Apply Real-World Trials to Enhance Evidence Capabilities


14:00, January 20 2017


Jesus Irazabal, Novartis, discusses the challenges of implementing real world research and how it can be applied throughout a product’s lifecycle

I’ve always believed that for a better understanding of some ideas and/or opinions, it is key to gain insight into where those opinions are coming from. Therefore, I’ll begin by providing the context on which this article is written.

I’m writing from my own experience having worked over the last 15 years in clinical research management, always from the sponsor position. The projects I’ve been involved with range from small to large size endeavors. They are always multinational, some global, others regional, but always within Canada and Latin America; most of them prospective in nature. Now that you know where I coming from let’s get right to it.

Without question the randomized clinical trial (RCT) has been the pillar of evidence on drug development, as well as regulatory reviews and approvals, and the main argument on efficacy and safety. However, it is not until recent years that adding other sources of data/evidence has started to take a hold both on regulatory and stakeholders’ decision-making.

Certain conditions favor this: Patients and clinicians live in the real world of the hospital or office practice, not in the abstract, controlled environment of an RCT. Alternative sources of Real World Data (RWD) and Real World Evidence (RWE) are increasing, as we can see by a simple search on What’s noticeable is that there’s been a consistent increase in new observational trial postings, going from a little more than a thousand in 2006, to almost 5,000 new postings in 2015, with no sign of decline in 2016. Finally, the fact the demand for RWE by stakeholders is increasing and the timeline for data needs has shortened, study sponsors are more motivated to design, plan and execute real world data generating projects.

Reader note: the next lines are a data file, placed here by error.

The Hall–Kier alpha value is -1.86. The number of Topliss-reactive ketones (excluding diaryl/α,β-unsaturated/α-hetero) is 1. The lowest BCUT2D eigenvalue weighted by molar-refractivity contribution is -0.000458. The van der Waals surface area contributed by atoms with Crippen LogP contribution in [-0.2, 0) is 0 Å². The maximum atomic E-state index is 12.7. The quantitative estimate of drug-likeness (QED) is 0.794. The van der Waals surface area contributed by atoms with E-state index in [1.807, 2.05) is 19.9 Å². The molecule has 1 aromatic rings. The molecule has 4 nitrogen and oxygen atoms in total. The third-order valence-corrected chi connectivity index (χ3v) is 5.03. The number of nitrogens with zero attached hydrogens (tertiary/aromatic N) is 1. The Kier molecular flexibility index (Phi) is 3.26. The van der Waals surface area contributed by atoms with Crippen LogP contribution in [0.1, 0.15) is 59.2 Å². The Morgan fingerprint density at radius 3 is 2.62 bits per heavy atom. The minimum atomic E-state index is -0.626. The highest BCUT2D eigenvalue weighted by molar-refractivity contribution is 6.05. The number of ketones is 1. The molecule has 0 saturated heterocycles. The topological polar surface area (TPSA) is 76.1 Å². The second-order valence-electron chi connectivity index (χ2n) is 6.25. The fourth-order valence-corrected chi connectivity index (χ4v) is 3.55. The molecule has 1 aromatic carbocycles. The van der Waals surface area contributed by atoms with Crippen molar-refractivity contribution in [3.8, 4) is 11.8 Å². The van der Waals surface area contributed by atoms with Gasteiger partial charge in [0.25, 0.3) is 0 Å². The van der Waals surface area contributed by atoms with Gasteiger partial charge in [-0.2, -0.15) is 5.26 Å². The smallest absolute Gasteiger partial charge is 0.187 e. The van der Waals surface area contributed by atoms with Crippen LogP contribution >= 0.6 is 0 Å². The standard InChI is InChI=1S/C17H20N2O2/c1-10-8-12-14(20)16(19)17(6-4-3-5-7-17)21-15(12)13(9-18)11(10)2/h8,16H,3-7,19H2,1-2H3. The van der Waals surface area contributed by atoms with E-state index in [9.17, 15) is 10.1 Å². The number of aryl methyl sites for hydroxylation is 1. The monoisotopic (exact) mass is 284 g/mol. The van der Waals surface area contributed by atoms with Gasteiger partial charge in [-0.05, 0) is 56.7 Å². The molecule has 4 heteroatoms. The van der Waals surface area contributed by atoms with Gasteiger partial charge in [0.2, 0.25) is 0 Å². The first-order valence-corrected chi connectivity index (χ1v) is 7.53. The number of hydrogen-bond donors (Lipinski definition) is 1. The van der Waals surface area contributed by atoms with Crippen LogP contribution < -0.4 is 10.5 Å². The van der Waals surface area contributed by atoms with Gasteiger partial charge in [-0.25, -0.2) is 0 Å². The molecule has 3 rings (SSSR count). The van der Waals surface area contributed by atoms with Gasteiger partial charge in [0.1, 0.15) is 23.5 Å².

We have mentioned RWD, RWE and Observational Studies. Let’s formally define them, for the purpose of this article (please note that you may find several definitions;theseare the ones that from my point of view better reflect the point I’m trying to make):

Real World Data: Defined as “data collected from sources outside of traditional clinical trials, including registry studies, retrospective database studies, case reports, and routine public health surveillance.”1

Real World Evidence: Defined as the “evidence derived from aggregation and analysis of RWD.”1

Observational Study: “Study that provides estimates and examines associations of events in their natural settings without recourse to experimental intervention.”2

We have defined RWD and RWE, mentioningsome of the conditions that currently favor the use of it in order to make decisions, not only in clinical practice, but also both on the regulatory and administrative side of things.

At this point, it is logical to present some of the “barriers” yet to be jumped by this data, which I believe are based on preconceptions coming from the well-known RCT execution world. I call it “The RCT Paradigm”. This isnone other than aset of rules, norms, methods and expectations surrounding RCTs and its deliveries, which frequently serve as the comparator/control or measuring stick to an observational trial proposal, whichare completely different. Let’s make a point clear: RCTs are clearly the gold standard for efficacyand safety evidence, as determined by the “Evidence Heriarchy.”3However, it must be recognized that the RCT model has its own limitations and can be challenged.Remember, RCTs are an “Experiment” designed to provide outcomes on an idealized environment on a limited population.